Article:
Thursday, March 30, 2023

Real Estate Scarce For Pot Shops

Marijuana-Friendly Landlords Hard to Come By


The city of Albuquerque has passed over proposed zoning amendments that would have imposed major restrictions on where cannabis companies would be allowed to operate in the city. But for many would-be recreational cannabis entrepreneurs, finding real estate that will accommodate a marijuana business is still proving difficult.

While the state appears to be acting in good faith when it comes to establishing a recreational cannabis industry, concerns from some city leaders and even the mayor’s office in recent weeks surrounding the placement of marijuana businesses near main street and residential areas threatened to limit the space available in which new businesses could operate.

However, the proposed amendments were rejected by the City Council, opening up large areas of real estate across the city where marijuana facilities could make a home. Many spots in Nob Hill and Downtown appeared open and ready for business under the approved zoning rules. But those expecting a path to open up before them after the zoning debate was settled have been disappointed to find other hurdles in place.

Risky Business

The first of those hurdles is the unavailability of many bank-owned properties. Some banks consider working with cannabis companies too risky a practice. In an interview with The Paper, Southwest Capital Bank President and Chief Operating Officer Lonnie C. Talbert pointed out that while federal law currently forbids financial institutions from doing business with anyone who sells prohibited substances (including cannabis), the Cole Memorandum—issued during the Obama administration in 2013—instructs federal prosecutors to avoid pursuing cases in states that have legalized marijuana. He also cited guidance issued in 2014 by the investigative arm of the U.S. Treasury, the Financial Crimes Enforcement Network (FinCEN), which instructs financial institutions to conduct due diligence on cannabis companies and consider whether those companies implicate one of the Cole Memo’s priorities or violate state law before doing business with them. While it encourages banks to make their own decisions on a case-by-case basis, it does not prohibit them from doing business with pot companies.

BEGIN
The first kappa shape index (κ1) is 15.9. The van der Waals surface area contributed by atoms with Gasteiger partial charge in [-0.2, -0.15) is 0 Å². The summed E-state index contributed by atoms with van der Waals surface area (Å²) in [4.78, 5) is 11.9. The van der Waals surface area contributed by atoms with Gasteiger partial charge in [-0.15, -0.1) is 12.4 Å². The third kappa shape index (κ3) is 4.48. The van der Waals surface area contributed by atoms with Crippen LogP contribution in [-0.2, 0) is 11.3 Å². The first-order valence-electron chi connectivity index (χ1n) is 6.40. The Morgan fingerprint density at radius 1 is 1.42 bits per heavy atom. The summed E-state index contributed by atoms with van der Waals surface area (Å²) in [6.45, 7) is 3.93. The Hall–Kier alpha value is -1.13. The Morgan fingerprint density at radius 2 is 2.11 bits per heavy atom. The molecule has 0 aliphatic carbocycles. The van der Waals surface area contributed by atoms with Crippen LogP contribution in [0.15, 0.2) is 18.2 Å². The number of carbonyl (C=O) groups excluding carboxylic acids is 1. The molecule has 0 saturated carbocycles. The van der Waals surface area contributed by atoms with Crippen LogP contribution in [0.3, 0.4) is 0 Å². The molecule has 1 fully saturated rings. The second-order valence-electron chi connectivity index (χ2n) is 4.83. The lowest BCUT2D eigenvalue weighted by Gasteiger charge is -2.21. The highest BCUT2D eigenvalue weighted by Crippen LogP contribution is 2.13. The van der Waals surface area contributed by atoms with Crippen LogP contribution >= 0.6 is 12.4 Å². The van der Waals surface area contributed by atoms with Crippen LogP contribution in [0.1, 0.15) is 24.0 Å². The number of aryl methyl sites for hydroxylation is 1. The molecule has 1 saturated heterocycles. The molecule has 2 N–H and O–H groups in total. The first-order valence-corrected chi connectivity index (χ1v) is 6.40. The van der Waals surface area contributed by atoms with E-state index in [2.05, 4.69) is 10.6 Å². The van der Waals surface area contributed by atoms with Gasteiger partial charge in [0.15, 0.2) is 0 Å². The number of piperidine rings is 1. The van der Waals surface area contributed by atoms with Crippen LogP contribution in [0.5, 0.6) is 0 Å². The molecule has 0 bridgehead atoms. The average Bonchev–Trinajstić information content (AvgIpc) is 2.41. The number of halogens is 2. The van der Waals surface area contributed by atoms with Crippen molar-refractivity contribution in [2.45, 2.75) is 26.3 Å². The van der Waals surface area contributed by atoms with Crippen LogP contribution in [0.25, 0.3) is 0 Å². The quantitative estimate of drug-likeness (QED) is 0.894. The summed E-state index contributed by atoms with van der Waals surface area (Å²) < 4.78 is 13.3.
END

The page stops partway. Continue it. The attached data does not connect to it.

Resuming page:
But whether banks are concerned with legal repercussions or not, they might still be unwilling to work with the marijuana industry. “With any industry that is considered high risk,” said Talbert, “whether it be a money service business, third-party payment processors, cash intensive businesses, gun companies, strip clubs, medical marijuana, recreational marijuana—anything that is considered a high-risk activity. … Many banks won’t want to touch those businesses, whether they’re legal or not, because they take a lot more compliance work.”

This severely limits the space available to cannabis companies, forcing them to look to the private sector for facility locations. Unfortunately, many property owners in the city are just as leery as the banks about working with cannabis companies.